Covedale’s ‘Godspell’ Full of Positive Vibes
Posted On June 23, 2017
Review by Jack Crumley of Godspell: Covedale Center for the Performing Arts
Godspell has started its colorful run at the Covedale Center for the Performing Arts, and the cast will likely be sleeping well every night from all the work they put in on stage. Originally conceived and directed by John-Michael Tebelak with music and lyrics by Stephen Schwartz, Godspell is an opportunity for Director Maggie Perrino and the cast to really put their stamp on a show that’s been running for 45 years now. There’s a lot of room for improv, and this group doesn’t shy away from making this show unique to them.
Godspell is a musical based on the gospel of St Matthew. It tells the story of Jesus teaching his followers through a series of parables and songs. It begins with the cast all singing about their various points of view and philosophies that ultimately degenerates into arguing and “babel.” John the Baptist (played by newcomer Peter Cutler) arrives, telling the people to “Prepare ye, the way of the Lord.” When Jesus (more than capably played by Kyle Quinlivan) arrives, it’s in a humble way, and he then proceeds to teach his followers and celebrate the love of God. Though he is ultimately betrayed and crucified as is written in the Bible, it’s that celebration of love that is the heart of Godspell.
Godspell is one of those shows that really only works if there isn’t a hint of irony or cynicism. The actors almost have to have the same child-like enthusiasm on stage as their characters do for the various stories they act out and songs they sing. This cast nails that necessary enthusiasm and energy. Even the parts of the show that are spoken have a kind of rhythm to them. Maintaining that high, exuberant energy level for the entire show is not easy, especially since the cast truly has to function as an ensemble. Aside from just a handful of moments, every actor is in every story, singing every song. Near the end of the first act, it was hard to miss the sweat on Quinlivan’s brow.
Not to sell any of the actors in the cast short, because everyone worked together very well, but there were a couple of performances that really stood out. First, Quinlivan’s work as Jesus. He has to come across as loving, authoritative, wise, clever, challenging, and humble all at once. That, coupled with the songs he has to sing, is a tall order, but Quinlivan delivers an admirable performance. He keeps your attention as Jesus even when he’s not the focus of what’s happening on stage. Ashley Colbert delivered what is arguably the most well known song in the show, “Day by Day.” She sang it with an honesty and an earnestness that easily laid the foundation for the rest of the cast to build to its crescendo of an ending. Also, Savannah Slaby’s performance of “Bless the Lord” was a show-stopper that came halfway through the first act. Like Quinlivan, I found myself looking to see how Slaby was reacting to another character’s dialogue off and on throughout the show.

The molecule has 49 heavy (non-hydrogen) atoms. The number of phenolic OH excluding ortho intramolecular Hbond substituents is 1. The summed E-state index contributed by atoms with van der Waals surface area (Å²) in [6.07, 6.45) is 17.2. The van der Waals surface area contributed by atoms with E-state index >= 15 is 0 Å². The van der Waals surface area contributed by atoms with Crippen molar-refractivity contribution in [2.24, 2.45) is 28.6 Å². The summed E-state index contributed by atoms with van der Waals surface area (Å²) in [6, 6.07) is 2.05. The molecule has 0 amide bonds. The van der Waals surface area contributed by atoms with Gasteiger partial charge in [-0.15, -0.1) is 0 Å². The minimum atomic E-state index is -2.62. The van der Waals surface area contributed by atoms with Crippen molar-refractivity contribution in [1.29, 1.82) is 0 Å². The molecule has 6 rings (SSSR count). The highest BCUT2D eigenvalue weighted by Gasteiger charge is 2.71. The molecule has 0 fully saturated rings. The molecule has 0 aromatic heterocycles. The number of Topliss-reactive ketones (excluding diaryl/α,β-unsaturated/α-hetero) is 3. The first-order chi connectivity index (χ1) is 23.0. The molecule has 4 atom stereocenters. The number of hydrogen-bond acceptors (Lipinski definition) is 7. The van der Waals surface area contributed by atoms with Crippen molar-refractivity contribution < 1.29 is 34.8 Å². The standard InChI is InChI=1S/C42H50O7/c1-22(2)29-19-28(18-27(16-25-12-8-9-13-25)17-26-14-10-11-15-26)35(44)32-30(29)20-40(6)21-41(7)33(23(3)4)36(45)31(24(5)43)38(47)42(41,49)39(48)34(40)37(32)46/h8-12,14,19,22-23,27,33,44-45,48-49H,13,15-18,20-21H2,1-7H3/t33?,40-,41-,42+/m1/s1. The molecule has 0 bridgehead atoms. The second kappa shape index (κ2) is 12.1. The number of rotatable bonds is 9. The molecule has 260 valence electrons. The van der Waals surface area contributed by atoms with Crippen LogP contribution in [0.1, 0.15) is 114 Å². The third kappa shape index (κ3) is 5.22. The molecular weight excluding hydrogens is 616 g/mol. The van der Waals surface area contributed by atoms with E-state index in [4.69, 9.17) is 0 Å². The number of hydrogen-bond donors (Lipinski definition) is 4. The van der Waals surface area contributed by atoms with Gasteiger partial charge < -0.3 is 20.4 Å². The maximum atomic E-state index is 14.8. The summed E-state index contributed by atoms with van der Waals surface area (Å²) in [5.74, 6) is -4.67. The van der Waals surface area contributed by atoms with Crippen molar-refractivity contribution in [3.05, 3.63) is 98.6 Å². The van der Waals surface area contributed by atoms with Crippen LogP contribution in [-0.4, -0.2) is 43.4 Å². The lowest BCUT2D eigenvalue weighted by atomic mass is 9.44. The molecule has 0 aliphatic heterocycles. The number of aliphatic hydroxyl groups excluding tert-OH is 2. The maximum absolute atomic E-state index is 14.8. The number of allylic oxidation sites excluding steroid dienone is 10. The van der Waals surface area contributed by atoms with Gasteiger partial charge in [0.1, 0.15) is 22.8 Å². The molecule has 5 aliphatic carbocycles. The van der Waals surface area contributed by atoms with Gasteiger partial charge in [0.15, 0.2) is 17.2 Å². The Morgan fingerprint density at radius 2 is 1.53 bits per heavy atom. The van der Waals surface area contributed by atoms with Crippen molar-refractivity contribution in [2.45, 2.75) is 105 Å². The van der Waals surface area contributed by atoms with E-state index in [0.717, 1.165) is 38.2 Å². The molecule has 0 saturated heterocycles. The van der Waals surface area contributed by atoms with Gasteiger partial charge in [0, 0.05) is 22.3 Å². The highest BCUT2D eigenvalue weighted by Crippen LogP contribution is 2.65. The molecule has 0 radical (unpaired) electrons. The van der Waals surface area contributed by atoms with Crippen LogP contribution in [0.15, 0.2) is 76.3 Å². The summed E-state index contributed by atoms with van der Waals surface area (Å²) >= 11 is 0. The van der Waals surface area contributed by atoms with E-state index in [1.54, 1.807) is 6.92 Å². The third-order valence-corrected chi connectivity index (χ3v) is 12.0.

All of the musical numbers could have been handled with the cast singing to prerecorded music, but the band should also be singled out for their great work on keys, bass, guitar, and drums. Their work added to the celebratory atmosphere of the show.
The choreography is pretty straightforward, as if all the lines of dialogue and notes to sing weren’t enough to keep the actors occupied. I was particularly impressed with the way props were used, as if they appeared out of thin air. The cast is pretty much on stage for the whole show, but they were able to start using small hand lights, dollar bills, and dancing canes at a moment’s notice. Nice blocking to make that work so well.
People may find the overtly positive message of Godspell off-putting. But that’s a sign of just how jaded and frustrated we’ve become. Cynicism shouldn’t be confused with wisdom, nor happiness stupidity. Maggie Perrino addresses that in the Director notes, saying that despite the polarizing tragedies we hear about on the radio and see on TV on such a regular basis, “Godspell is a reminder that love is the answer. That togetherness is the answer.” And I couldn’t agree more. Leave your pessimism and sarcasm at home when you go to see Godspell. It may feel strange, but you won’t need them to enjoy this show.
Godspell continues at the Covedale Theater through October 2. Tickets are available at the Covedale website, http://www.cincinnatilandmarkproductions.com/ccpa/.